On January 5, 2022, Macy's announced that their Puente Hills Mall anchor would be closed in the first financial quarter of 2022.[11] The store closed on March, leaving Burlington, Round 1, and AMC as the three final remaining anchors in the mall.[citation needed]

Crime

Numerous crimes have been reported around the mall property going back into the late 1980s. Recent decline in foot traffic around the mall has been a catalyst for recent crimes.

1991 murder spree

Puente Hills Mall Murders
LocationPuente Hills Mall
DateJuly 5, 1991-August 27, 1991
Attack type
Robberies, Shootings
Weapons9 mm caliber Beretta
Deaths5; Jose Avina 22, Shirley Denogean 56, Elizabeth Nisbet 49, Willie Sams 40, Augustine Ramirez 53
Injured3; Eugene Valdez 55, Juan Rios 28, Sonia Aguirre 26
Victims8
PerpetratorJohn Irving Lewis; accomplices – Eileen Huber, Robbin Machuca, Vincent Hubbard[16]
MotiveRobbery

In September 1991, a gang of four suspects from West Covina later identified as John Irving Lewis, Lewis' girlfriend Eileen Huber, Lewis' step-sister Robbin Machuca, and Machuca's boyfriend Vincent Hubbard was arrested in connection with a murder spree around the mall property. The gang was found to have been involved in five murders and three robberies spanning between July and August of 1991.[17][18][19] The four were arrested at their apartment on August 30, 1991, pleading not guilty to the charges. Hubbard, Machuca, and Huber were all given life sentences on December 18, 1992. On March 4, 1993, the California Supreme Court granted Lewis the death penalty for his role of orchestrating the murders. Lewis is currently incarcerated in Death Row at San Quentin State Prison awaiting execution.[20][21][22]

Back to the Future

Back to the Future fans view replicas, Oct. 2015

Puente Hills Mall served as a filming location for the fictional Twin Pines Mall (later Lone Pine Mall) in the 1985 film Back to the Future. In the film, Doc Brown (Christopher Lloyd) uses the mall's south parking lot (visible in the above photograph) to stage his time travel experiments with the DeLorean time machine. The JCPenney and Robinson's stores feature prominently in the background. A Ross Dress for Less store can be seen in a strip mall across the street. The scenes were filmed in January 1985.[citation needed] According to the DVD audio commentary, screenplay writer Bob Gale says that several fans gathered at the Puente Hills Mall in the early hours of October 26, 1985, the date given in the film as the present day, to see if anything would happen.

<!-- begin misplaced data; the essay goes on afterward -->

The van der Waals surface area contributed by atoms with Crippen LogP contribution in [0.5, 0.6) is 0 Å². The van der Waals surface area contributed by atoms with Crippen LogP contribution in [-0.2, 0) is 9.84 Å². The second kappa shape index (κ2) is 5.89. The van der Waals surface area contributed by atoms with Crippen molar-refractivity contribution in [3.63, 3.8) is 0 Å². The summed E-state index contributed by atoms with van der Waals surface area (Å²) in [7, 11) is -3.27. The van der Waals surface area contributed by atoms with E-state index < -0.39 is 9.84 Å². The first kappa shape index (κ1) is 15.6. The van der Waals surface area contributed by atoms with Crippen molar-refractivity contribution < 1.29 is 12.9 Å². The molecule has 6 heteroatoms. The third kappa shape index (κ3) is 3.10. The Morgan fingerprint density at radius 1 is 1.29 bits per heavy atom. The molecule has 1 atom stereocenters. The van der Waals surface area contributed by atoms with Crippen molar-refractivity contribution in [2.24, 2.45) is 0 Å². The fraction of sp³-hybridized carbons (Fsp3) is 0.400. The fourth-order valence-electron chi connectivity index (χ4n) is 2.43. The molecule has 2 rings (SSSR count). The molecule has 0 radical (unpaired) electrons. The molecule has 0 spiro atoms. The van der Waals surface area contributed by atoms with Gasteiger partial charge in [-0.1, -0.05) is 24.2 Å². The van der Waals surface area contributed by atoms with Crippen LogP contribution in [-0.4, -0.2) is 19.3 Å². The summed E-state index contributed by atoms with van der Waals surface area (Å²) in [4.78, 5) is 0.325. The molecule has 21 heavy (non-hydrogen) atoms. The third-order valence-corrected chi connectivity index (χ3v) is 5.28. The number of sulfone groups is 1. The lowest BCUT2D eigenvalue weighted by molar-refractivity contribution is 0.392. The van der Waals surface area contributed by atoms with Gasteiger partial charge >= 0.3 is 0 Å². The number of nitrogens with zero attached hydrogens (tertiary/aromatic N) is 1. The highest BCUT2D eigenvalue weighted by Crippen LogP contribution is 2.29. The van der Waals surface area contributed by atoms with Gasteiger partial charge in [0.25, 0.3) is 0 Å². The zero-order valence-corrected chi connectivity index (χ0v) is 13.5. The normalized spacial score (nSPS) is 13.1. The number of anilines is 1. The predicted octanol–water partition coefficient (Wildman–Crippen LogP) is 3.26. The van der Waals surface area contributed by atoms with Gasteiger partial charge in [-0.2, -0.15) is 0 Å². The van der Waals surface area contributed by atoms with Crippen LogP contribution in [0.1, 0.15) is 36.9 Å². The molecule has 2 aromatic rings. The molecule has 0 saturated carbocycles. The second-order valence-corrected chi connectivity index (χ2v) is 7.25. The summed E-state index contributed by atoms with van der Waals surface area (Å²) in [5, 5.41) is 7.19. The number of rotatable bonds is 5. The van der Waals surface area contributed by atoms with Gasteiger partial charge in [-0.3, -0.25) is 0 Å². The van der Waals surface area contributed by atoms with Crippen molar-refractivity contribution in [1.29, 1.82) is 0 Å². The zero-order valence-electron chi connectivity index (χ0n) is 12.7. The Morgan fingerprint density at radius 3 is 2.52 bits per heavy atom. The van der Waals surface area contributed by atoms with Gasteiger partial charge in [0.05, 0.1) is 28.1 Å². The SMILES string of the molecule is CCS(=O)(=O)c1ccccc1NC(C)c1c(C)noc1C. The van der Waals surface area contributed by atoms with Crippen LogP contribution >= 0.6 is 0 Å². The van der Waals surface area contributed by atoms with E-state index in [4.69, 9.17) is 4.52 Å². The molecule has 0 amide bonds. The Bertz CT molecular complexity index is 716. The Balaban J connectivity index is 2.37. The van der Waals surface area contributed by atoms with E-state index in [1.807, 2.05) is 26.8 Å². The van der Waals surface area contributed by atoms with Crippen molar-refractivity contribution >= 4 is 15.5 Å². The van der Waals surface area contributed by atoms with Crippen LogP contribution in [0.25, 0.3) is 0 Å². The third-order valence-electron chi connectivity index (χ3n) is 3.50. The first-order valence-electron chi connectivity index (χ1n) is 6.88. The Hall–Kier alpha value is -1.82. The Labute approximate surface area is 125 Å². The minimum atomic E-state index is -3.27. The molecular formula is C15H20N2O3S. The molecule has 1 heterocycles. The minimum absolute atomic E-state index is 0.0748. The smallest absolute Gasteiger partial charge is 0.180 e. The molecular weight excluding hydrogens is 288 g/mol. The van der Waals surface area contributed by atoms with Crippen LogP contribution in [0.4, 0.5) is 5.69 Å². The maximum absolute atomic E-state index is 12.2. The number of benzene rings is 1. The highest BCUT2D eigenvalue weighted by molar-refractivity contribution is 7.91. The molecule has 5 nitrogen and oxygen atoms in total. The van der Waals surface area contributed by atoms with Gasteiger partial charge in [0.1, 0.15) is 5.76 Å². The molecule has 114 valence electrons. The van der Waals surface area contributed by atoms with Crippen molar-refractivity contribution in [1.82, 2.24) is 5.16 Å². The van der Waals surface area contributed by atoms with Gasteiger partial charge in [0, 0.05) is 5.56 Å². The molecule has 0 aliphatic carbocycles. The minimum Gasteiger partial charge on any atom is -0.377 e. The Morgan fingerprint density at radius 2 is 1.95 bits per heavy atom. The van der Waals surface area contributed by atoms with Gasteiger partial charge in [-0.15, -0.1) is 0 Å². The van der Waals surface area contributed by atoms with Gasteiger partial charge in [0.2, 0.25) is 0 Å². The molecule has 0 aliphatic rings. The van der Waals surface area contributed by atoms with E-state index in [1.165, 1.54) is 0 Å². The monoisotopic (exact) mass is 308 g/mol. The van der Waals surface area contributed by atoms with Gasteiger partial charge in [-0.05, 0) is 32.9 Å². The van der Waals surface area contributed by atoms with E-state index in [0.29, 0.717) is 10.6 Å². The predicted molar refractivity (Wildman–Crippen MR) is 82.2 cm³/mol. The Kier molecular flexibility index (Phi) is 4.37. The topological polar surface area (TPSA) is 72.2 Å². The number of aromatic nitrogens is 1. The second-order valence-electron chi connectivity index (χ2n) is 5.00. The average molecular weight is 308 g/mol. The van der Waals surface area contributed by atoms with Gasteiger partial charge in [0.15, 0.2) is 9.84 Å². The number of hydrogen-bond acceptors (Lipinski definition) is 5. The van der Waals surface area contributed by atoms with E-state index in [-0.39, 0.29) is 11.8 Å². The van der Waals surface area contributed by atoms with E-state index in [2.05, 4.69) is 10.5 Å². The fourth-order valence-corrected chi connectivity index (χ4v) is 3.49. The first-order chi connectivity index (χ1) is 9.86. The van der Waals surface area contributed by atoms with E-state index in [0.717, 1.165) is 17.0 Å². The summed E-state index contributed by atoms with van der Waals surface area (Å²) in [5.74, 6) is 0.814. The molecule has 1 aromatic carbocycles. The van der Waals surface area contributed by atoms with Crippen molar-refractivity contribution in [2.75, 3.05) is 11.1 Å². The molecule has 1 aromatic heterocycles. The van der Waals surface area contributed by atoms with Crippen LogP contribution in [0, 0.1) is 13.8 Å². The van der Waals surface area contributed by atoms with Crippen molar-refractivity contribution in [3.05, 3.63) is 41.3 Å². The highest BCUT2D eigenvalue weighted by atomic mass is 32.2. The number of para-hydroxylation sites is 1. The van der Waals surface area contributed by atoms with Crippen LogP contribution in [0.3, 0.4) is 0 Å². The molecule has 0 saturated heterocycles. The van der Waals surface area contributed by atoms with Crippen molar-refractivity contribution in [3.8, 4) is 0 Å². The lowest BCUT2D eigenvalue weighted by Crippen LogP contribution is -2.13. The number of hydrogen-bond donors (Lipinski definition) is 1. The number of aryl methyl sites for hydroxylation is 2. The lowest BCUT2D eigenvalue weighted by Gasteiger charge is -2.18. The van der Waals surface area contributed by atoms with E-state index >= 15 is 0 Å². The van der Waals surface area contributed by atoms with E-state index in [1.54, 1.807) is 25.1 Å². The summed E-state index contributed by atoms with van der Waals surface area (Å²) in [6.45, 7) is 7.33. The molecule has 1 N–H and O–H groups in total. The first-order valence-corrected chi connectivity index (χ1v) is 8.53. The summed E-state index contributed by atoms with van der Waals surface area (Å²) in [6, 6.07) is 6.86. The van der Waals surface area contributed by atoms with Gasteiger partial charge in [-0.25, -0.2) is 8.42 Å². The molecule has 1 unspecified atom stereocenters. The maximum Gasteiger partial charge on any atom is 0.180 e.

Puente Hills Mall featured replicas of the Twin Pines Mall sign, the time machine, and Dr. E. Brown Enterprises truck in its parking lot in October 2015.[23]

References

  1. ^ "Puente Hills Mall" (PDF). glimcher.com. Archived from the original (PDF) on October 30, 2014. Retrieved December 22, 2017.
  2. ^ "Puente Hills Mall". www.glimcher.com. Archived from the original on November 25, 2014. Retrieved December 22, 2017.
  3. ^ "Puente Hills Mall Celebrates". Los Angeles Times. March 13, 1975.
  4. ^ "Broadway to Open $40-million Puente Hills Mall". Los Angeles Times. February 17, 1974.
  5. ^ "Advertisement for Puente Hills Mall". Los Angeles Times. September 26, 1975. p. 184.
  6. ^ Fickes, Michael (January 1, 1998). "The Puente Hills Comeback". Retail Traffic.
  7. ^ Belgum, Deborah (2002-01-21), "Colima Road: Neighborhood puts Cultural Face on Firms. (Chinese Prosperity – L.A.'s Growth Market)", Los Angeles Business Journal
  8. ^ "Toys 'R' Us casualties include West Covina and Puente Hills stores". 24 January 2018.
  9. ^ "Sears to close another 72 stores, one in City of Industry, as sales plunge". 31 May 2018.
  10. ^ "See the list of Forever 21 stores closing in Southern California". December 10, 2019.
  11. ^ "Macy's is closing more stores in 2022. Will your location close? See the list".
  12. ^ "Claremont man arrested for child molestation in Puente Hills Mall".
  13. ^ "Woman Shocked with Stun Gun During Robbery Attempt at Puente Hills Mall".
  14. ^ "Suspects seen fleeing from mall smash and grab: Deputies investigate".
  15. ^ "Disney Employee Accused of Touching young Boy in Puente Hills Mall Bathroom".
  16. ^ "California jury convicts four in 'mall murders'".
  17. ^ "The Puente Hills Mall Murders - Pt. 1".
  18. ^ "California True Crime - Puente Hills Mall Murders".
  19. ^ "4 Convicted in Series of 'Mall Murders'".
  20. ^ "20 years later: victim's husband recalls Puente Hills Mall Murders".
  21. ^ "Death Term Ordered for Man in 1991 'Mall Murders' crime spree".
  22. ^ ""Mall Murder" Suspects Face More Charges".
  23. ^ Jensen, Danny. "Photos: 'Back To The Future' Fans Swarm The 'Twin Pines Mall'". laist. Archived from the original on November 5, 2017. Retrieved December 9, 2017.